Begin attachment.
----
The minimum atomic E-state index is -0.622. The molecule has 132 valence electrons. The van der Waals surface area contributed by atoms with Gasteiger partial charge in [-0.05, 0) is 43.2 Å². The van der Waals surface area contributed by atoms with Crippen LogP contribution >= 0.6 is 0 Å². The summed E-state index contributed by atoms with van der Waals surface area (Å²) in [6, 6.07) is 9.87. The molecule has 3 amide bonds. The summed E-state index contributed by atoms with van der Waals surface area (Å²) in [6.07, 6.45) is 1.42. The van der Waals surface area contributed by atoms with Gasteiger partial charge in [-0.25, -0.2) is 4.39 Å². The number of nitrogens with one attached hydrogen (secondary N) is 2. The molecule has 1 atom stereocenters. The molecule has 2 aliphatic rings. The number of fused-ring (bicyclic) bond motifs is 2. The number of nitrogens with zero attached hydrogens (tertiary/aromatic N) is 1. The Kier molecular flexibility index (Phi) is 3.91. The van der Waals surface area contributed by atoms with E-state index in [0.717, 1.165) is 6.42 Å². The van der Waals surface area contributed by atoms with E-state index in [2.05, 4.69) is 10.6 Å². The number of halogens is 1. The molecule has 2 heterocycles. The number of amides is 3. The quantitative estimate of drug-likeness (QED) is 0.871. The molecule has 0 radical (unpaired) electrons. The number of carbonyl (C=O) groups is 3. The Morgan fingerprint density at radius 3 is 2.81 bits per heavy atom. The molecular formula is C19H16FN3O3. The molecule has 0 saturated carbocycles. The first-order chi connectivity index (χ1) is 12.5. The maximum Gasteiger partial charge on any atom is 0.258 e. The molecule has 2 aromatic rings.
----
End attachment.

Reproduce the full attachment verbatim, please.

The minimum atomic E-state index is -0.622. The molecule has 132 valence electrons. The van der Waals surface area contributed by atoms with Gasteiger partial charge in [-0.05, 0) is 43.2 Å². The van der Waals surface area contributed by atoms with Crippen LogP contribution >= 0.6 is 0 Å². The summed E-state index contributed by atoms with van der Waals surface area (Å²) in [6, 6.07) is 9.87. The molecule has 3 amide bonds. The summed E-state index contributed by atoms with van der Waals surface area (Å²) in [6.07, 6.45) is 1.42. The van der Waals surface area contributed by atoms with Gasteiger partial charge in [-0.25, -0.2) is 4.39 Å². The number of nitrogens with one attached hydrogen (secondary N) is 2. The molecule has 1 atom stereocenters. The molecule has 2 aliphatic rings. The number of fused-ring (bicyclic) bond motifs is 2. The number of nitrogens with zero attached hydrogens (tertiary/aromatic N) is 1. The Kier molecular flexibility index (Phi) is 3.91. The van der Waals surface area contributed by atoms with E-state index in [0.717, 1.165) is 6.42 Å². The van der Waals surface area contributed by atoms with E-state index in [2.05, 4.69) is 10.6 Å². The number of halogens is 1. The molecule has 2 heterocycles. The number of amides is 3. The quantitative estimate of drug-likeness (QED) is 0.871. The molecule has 0 radical (unpaired) electrons. The number of carbonyl (C=O) groups is 3. The Morgan fingerprint density at radius 3 is 2.81 bits per heavy atom. The molecular formula is C19H16FN3O3. The molecule has 0 saturated carbocycles. The first-order chi connectivity index (χ1) is 12.5. The maximum Gasteiger partial charge on any atom is 0.258 e. The molecule has 2 aromatic rings.